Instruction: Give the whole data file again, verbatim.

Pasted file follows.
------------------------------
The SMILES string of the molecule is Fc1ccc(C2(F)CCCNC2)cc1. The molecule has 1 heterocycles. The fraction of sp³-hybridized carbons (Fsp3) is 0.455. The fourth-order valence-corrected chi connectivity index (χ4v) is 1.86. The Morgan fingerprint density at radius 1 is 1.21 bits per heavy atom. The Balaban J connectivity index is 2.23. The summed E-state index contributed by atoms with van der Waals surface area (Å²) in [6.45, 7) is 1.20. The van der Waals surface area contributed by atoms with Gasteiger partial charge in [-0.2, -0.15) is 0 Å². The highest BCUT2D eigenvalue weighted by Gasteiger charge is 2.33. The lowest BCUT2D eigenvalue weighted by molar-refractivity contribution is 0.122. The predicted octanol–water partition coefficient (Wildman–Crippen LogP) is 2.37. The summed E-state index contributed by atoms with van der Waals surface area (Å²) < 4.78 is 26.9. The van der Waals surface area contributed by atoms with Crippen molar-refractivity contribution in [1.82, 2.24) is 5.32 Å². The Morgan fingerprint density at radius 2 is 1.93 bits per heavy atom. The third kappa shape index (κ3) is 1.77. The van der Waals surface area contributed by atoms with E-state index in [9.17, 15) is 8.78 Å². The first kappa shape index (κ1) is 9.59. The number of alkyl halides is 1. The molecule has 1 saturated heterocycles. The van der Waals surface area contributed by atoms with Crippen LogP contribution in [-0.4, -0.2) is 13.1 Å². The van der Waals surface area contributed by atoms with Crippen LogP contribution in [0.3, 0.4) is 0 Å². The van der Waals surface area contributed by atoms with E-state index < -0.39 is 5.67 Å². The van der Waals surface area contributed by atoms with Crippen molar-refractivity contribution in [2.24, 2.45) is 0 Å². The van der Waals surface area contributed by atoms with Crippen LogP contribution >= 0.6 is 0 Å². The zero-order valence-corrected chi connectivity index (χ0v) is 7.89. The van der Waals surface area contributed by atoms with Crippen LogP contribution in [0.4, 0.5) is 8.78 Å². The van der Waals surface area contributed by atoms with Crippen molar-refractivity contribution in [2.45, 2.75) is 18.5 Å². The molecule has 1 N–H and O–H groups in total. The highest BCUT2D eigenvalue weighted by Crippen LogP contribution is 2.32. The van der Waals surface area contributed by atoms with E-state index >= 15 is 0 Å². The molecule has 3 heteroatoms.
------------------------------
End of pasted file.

The SMILES string of the molecule is Fc1ccc(C2(F)CCCNC2)cc1. The molecule has 1 heterocycles. The fraction of sp³-hybridized carbons (Fsp3) is 0.455. The fourth-order valence-corrected chi connectivity index (χ4v) is 1.86. The Morgan fingerprint density at radius 1 is 1.21 bits per heavy atom. The Balaban J connectivity index is 2.23. The summed E-state index contributed by atoms with van der Waals surface area (Å²) in [6.45, 7) is 1.20. The van der Waals surface area contributed by atoms with Gasteiger partial charge in [-0.2, -0.15) is 0 Å². The highest BCUT2D eigenvalue weighted by Gasteiger charge is 2.33. The lowest BCUT2D eigenvalue weighted by molar-refractivity contribution is 0.122. The predicted octanol–water partition coefficient (Wildman–Crippen LogP) is 2.37. The summed E-state index contributed by atoms with van der Waals surface area (Å²) < 4.78 is 26.9. The van der Waals surface area contributed by atoms with Crippen molar-refractivity contribution in [1.82, 2.24) is 5.32 Å². The Morgan fingerprint density at radius 2 is 1.93 bits per heavy atom. The third kappa shape index (κ3) is 1.77. The van der Waals surface area contributed by atoms with E-state index in [9.17, 15) is 8.78 Å². The first kappa shape index (κ1) is 9.59. The number of alkyl halides is 1. The molecule has 1 saturated heterocycles. The van der Waals surface area contributed by atoms with Crippen LogP contribution in [-0.4, -0.2) is 13.1 Å². The van der Waals surface area contributed by atoms with Crippen LogP contribution in [0.3, 0.4) is 0 Å². The van der Waals surface area contributed by atoms with E-state index < -0.39 is 5.67 Å². The van der Waals surface area contributed by atoms with Crippen molar-refractivity contribution in [2.24, 2.45) is 0 Å². The van der Waals surface area contributed by atoms with Crippen LogP contribution >= 0.6 is 0 Å². The zero-order valence-corrected chi connectivity index (χ0v) is 7.89. The van der Waals surface area contributed by atoms with Crippen LogP contribution in [0.4, 0.5) is 8.78 Å². The van der Waals surface area contributed by atoms with Crippen molar-refractivity contribution in [2.45, 2.75) is 18.5 Å². The molecule has 1 N–H and O–H groups in total. The highest BCUT2D eigenvalue weighted by Crippen LogP contribution is 2.32. The van der Waals surface area contributed by atoms with E-state index >= 15 is 0 Å². The molecule has 3 heteroatoms.